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Response to Review no. 267a

Dr. Dianne Kirby has done a service to the scholarly community with her nuanced review of a group of interesting new books on the Cold War.

One of the most valuable points Kirby makes is that the advent of the new sources from the former Soviet Union or elsewhere has not lessened the importance of the long-opened archives of the West. There is always the opportunity to evaluate old evidence with a new perspective, while the new archives can certainly add to the story of the Cold War. Gregory Mitrovich’s work, for example, joins that of Vlad Zubok and Andrei Pleshakov and others in a clear demonstration of the value of the new archives.

The compilation of materials by Klaus Larres and Ann Lane is also a useful contribution to the study of the Cold War and I look forward to assigning the book in my own courses. Fraser J. Harbutt has again provided us a valuable tool in evaluating various Cold War policies and events.

Kirby’s review of my own work was fair and judicious. The prevailing view of Dean Acheson as a realist is deeply entrenched and simplistic and needs to be re-evaluated. I have succeeded if I have been able to get more historians and general readers to think ‘outside the box’ of Cold War dogma. Also, I believe it is useful to critique the frequent disconnection between the personal history of policymakers and the policies they make. Acheson’s Ulster Protestant heritage, transferred to him through his family, caused him to view the world in ways that were significant, specifically in his romantic idealization of empire and the forms of empire he encountered as secretary of state. As an old mentor of mine once said: ‘Memory is the compass of our actions.’ Policymakers do not simply leave behind who they are when they enter high office. Knowledge of the worldviews they carry with them can enhance our understanding of the decisions they make.

Given what we know now about Dean Acheson, his role in the early Cold War deserves renewed attention. In fact, there is evidence of a new movement of more critical scholarship of the Truman administration and the early Cold War.

Arnold Offner’s Another Such Victory: President Truman and the Cold War, 1945-1953 (Stanford University Press; Stanford, 2002) is an example of such work. Much of the historiography of the 1990s portrays Harry Truman as a plain-spoke simple man who successfully rose to the challenge of his office and correctly gauged the nature of the Soviet threat. In contrast to that trend in the literature, Offner’s Truman was unable to overcome his ‘parochial and nationalistic heritage’ (p. xii). This caused Truman to have an uncritical belief in the superiority of American values and political-economic interests, Offner argues, and a tendency to demonize those who would not bend to the will of the U.S. As a result, Offner maintains that Truman’s foreign policy ‘intensified Soviet-American conflict, hastened division of Europe, brought tragic intervention in Asian civil wars, and a generation of Sino-American enmity’ (p. xii).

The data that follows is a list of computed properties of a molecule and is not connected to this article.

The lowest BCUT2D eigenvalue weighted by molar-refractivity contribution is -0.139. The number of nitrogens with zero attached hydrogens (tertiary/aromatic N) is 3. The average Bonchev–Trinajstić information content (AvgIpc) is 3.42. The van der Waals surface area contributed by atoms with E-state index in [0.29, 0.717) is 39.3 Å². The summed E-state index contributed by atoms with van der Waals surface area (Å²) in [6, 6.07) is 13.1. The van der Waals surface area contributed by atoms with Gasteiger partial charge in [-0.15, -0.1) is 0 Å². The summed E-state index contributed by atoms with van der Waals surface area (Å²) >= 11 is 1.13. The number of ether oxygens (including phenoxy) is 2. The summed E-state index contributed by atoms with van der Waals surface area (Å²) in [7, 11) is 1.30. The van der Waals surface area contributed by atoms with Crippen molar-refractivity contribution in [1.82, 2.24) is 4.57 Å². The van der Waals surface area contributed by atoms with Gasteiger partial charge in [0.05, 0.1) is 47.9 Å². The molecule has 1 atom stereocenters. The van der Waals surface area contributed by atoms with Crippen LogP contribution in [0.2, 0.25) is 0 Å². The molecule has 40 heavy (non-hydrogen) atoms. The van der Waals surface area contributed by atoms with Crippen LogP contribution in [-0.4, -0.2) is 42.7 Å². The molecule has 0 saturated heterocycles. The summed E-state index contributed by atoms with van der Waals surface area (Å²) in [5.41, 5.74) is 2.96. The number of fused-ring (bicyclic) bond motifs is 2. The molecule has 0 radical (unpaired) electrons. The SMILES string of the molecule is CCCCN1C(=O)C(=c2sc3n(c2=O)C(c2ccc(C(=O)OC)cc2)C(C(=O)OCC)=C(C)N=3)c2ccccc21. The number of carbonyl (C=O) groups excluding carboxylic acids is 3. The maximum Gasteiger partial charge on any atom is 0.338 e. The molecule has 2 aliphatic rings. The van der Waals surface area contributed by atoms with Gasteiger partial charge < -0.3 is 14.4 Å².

Many readers may object to Offner’s consistent placing of blame on the U.S. rather than the U.S.S.R. for the cold war. Offner does overreach in nearly absolving the Soviet Union of blame in the conflict. Likewise, if Truman was as incapable and uninformed as Offner argues then perhaps it would be more useful to look elsewhere in the administration for the faults in American policy. Yet, Offner seems as determined as Truman that the ‘buck stops’ at the presidency. In any case, Offner’s study will work to restore some balance to the historiography that has in recent years placed virtually all the blame on the Soviet Union and personally on Stalin. Offner also should be credited with the rare use of such phrases ‘policymakers believed’ or ‘policymakers understood’. These are common and often valuable tools in trying to summarize complex diplomatic and political approaches. Yet, these phrases often blur real debates in the making of policy and obscure individual responsibility, as well as missed opportunities.

With regard to my own work, I would like to suggest a couple of areas where I believe Acheson and Empire provides some new perspectives. With the end of the cold war, there is now a great opportunity to “think outside the box” that cold war ideology constructed for many observers. Ann Lane in her valuable introductory historiographical essay in The Cold War, makes an important point that a contextualization of American foreign policy has been hindered because of the absence of significant archival material from the Soviet side. Now the gradual opening of Russian and, to some extent, East European archives have begun to correct that problem. I believe that my work on Acheson is doing something very similar. I have worked to place Acheson in the context of his own personal history because it is in that history that Acheson’s perceptions and misperceptions are rooted. Once it is understood that Acheson is not operating in some kind of vacuum but rather from a mental world created by his upbringing, experience and education then it is possible to more deeply understand his motivations. My study is no attempt to psychoanalyze Acheson. It is, however, an effort to put him in a more accurate context than has been uncovered in previous work.